RESULTS: Although gender changes were reported by 5% of participants, only in 1% (3% if those with Klinefelter and Turner syndromes-conditions in which gender issues are not prominent-are excluded) did the gender change take place after puberty and was likely initiated by the patient. 39 participants (4%) reported gender variance: between male and female, a gender other than male or female, or gender queer, alternating gender roles, or a gender expression that differed from the reported gender. This group had lower self-esteem and more anxiety and depression than the other participants.

CLINICAL IMPLICATIONS: Clinicians should be aware of and sensitive to the possibility that their patients with DSD not only might have transgender feelings and a desire to change gender, but also identify as different from male or female. The complexity of their feelings might require counseling for some patients.

STRENGTHS AND LIMITATIONS: The study is unique in the large number of participants from many different clinics, with sizable numbers in most subgroups, and in the large number of aspects that were measured. However, the very broadness of the study made it impossible to focus in detail on gender issues. Also, there is a need for instruments specifically measuring gender dysphoria in individuals with DSD that take non-binary genders into account.

CONCLUSION: To make appropriate gender care possible for people with DSD, the gender-normative and gender-variant development of children with DSD should be studied in longitudinal studies. Kreukels BPC, Köhler B, Nordenström A, et al. Gender Dysphoria and Gender Change in Disorders of Sex Development/Intersex Conditions: Results From the dsd-LIFE Study.

J Sex Med 2018;XX:XXX-XXX.


Body image and self-esteem in disorders of sex development: A European multicenter study.

Body image and self-esteem in disorders of sex development: A European multicenter study.

Health Psychol. 2018 Apr;37(4):334-343

Authors: van de Grift TC, Cohen-Kettenis PT, de Vries ALC, Kreukels BPC


OBJECTIVE: Disorders/differences of sex development (DSD) refer to congenital conditions with atypical sex development and are associated with psychosexual issues. The aim of this study was to assess body image and self-esteem across the DSD spectrum and to study the impact of diagnosis and mediating characteristics.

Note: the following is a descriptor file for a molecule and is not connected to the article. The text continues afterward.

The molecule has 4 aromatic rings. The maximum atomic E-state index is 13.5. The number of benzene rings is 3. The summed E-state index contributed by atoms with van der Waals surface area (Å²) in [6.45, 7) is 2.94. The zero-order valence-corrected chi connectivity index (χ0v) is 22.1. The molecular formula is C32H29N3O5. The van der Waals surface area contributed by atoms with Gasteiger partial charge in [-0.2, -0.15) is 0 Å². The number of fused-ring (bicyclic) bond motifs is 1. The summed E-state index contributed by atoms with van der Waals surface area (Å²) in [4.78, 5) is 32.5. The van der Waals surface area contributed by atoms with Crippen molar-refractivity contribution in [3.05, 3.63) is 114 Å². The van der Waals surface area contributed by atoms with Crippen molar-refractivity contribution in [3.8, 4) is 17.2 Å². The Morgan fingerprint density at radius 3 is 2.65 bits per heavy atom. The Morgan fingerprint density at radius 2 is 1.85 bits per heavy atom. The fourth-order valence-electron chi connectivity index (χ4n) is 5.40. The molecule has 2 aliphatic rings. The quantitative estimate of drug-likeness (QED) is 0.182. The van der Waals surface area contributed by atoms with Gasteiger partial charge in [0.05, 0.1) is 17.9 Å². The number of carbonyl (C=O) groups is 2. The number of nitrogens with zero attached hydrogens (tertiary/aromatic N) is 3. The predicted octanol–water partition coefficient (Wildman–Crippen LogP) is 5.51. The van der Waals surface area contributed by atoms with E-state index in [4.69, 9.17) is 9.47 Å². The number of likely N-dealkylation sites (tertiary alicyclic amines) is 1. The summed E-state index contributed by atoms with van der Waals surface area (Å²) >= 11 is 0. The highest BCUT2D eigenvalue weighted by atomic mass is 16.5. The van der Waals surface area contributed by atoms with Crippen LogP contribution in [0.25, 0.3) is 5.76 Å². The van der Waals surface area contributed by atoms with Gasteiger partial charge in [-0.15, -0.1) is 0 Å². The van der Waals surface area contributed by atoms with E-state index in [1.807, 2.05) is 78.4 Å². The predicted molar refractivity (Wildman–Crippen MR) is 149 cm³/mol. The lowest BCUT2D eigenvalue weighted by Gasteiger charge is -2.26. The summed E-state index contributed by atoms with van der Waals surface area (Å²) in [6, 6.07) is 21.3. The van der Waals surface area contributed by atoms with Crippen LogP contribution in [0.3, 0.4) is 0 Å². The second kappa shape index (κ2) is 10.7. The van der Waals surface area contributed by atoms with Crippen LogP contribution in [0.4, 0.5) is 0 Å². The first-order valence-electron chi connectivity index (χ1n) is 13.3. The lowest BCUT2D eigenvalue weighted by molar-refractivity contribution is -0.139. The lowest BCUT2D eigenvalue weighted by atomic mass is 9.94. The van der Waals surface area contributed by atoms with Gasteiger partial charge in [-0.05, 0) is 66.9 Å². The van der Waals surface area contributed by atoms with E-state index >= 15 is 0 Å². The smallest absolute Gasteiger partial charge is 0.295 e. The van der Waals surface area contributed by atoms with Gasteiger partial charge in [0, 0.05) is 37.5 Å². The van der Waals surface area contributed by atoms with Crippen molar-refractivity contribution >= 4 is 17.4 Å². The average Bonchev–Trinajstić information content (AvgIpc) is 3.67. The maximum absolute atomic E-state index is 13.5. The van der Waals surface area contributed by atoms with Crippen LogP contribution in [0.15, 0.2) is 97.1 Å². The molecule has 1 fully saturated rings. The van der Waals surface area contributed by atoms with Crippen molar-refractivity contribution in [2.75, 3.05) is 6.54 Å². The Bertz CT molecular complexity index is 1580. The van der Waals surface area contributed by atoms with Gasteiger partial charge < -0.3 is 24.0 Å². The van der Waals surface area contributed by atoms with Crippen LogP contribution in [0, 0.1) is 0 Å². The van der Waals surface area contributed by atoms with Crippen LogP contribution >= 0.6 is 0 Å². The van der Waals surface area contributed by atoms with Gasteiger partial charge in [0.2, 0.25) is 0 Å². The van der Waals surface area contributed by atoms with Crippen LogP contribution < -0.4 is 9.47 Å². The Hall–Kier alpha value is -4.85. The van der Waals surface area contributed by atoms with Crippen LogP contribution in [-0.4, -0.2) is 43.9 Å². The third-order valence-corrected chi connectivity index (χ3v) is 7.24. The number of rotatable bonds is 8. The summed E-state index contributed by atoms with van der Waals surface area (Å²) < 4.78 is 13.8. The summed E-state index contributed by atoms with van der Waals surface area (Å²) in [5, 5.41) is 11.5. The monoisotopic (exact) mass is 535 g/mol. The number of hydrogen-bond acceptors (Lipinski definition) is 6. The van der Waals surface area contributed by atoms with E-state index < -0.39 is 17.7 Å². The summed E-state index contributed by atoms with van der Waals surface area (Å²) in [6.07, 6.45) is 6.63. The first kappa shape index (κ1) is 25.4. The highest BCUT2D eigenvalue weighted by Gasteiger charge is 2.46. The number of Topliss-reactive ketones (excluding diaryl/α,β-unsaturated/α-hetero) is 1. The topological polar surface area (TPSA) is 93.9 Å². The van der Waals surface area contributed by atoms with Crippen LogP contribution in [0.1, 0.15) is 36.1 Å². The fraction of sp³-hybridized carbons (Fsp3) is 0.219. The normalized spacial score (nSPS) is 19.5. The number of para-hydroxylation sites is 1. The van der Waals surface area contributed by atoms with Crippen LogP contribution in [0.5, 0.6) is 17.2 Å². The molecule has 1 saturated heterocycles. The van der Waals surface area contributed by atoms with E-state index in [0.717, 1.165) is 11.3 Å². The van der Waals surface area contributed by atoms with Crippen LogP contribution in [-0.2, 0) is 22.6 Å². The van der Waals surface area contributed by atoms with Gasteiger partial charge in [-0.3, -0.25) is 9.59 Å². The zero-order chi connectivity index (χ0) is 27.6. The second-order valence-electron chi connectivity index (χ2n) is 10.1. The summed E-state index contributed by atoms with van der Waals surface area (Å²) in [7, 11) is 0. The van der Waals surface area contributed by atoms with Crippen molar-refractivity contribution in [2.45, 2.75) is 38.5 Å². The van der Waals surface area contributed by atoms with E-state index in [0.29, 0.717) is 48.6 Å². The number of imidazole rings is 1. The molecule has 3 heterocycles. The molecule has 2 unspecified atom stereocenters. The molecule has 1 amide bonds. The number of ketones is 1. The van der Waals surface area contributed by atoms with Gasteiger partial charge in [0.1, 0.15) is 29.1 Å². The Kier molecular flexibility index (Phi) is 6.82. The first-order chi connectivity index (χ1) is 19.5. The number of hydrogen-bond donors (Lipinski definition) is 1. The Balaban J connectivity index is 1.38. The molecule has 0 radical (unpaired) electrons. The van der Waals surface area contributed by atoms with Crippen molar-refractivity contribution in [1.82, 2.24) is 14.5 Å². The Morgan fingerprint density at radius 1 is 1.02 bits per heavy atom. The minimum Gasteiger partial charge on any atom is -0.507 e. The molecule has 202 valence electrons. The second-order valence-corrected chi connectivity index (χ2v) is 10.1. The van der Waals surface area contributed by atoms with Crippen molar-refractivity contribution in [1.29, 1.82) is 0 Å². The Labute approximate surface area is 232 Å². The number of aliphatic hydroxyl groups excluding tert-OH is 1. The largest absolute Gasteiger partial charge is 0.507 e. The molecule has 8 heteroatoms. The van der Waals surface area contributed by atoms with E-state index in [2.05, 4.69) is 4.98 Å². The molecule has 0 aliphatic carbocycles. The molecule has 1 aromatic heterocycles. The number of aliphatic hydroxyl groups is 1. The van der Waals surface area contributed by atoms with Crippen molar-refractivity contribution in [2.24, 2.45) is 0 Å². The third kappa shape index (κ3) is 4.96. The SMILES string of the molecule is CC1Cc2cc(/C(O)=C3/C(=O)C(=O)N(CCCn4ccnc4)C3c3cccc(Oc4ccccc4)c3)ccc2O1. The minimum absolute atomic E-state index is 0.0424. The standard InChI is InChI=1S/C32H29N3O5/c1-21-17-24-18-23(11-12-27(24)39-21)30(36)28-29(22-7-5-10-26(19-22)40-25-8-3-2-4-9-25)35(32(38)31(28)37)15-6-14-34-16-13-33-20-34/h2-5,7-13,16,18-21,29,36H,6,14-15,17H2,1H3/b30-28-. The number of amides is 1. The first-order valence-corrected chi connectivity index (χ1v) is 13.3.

METHOD: Data collection was part of dsd-LIFE, a cross-sectional study conducted by 14 European expert clinics on wellbeing and health care evaluation of adults diagnosed with DSD. Main outcome measures in the present analyses were the Body Image Scale and Rosenberg Self-Esteem Scale. Additional data were obtained on treatments, openness, body embarrassment, sexual satisfaction, anxiety, and depression.

RESULTS: The participating sample (n = 1,040) included 226 classified as Congenital Adrenal Hyperplasia, 225 as Klinefelter Syndrome, 322 as Turner Syndrome, and 267 as conditions with 46,XY karyotype. Many participants had received hormonal and surgical treatments. Participants scored lower on body image and self-esteem compared to control values, whereas each diagnosis showed different areas of concern. Limited openness, body embarrassment, and sexual issues were frequently reported. Overall body satisfaction was associated with BMI, hormone use, openness, body embarrassment, anxiety, and depression; genital satisfaction with age at diagnosis, openness, sexual satisfaction, and body embarrassment. Body embarrassment, anxiety, and depression predicted lower self-esteem.

CONCLUSIONS: While each DSD showed specific issues related to body image and self-esteem, our findings indicate that the related factors were similar across the conditions. Clinical care on this subject could be improved by giving specific attention to factors like openness, body embarrassment, sexuality, anxiety, and depression. (PsycINFO Database Record)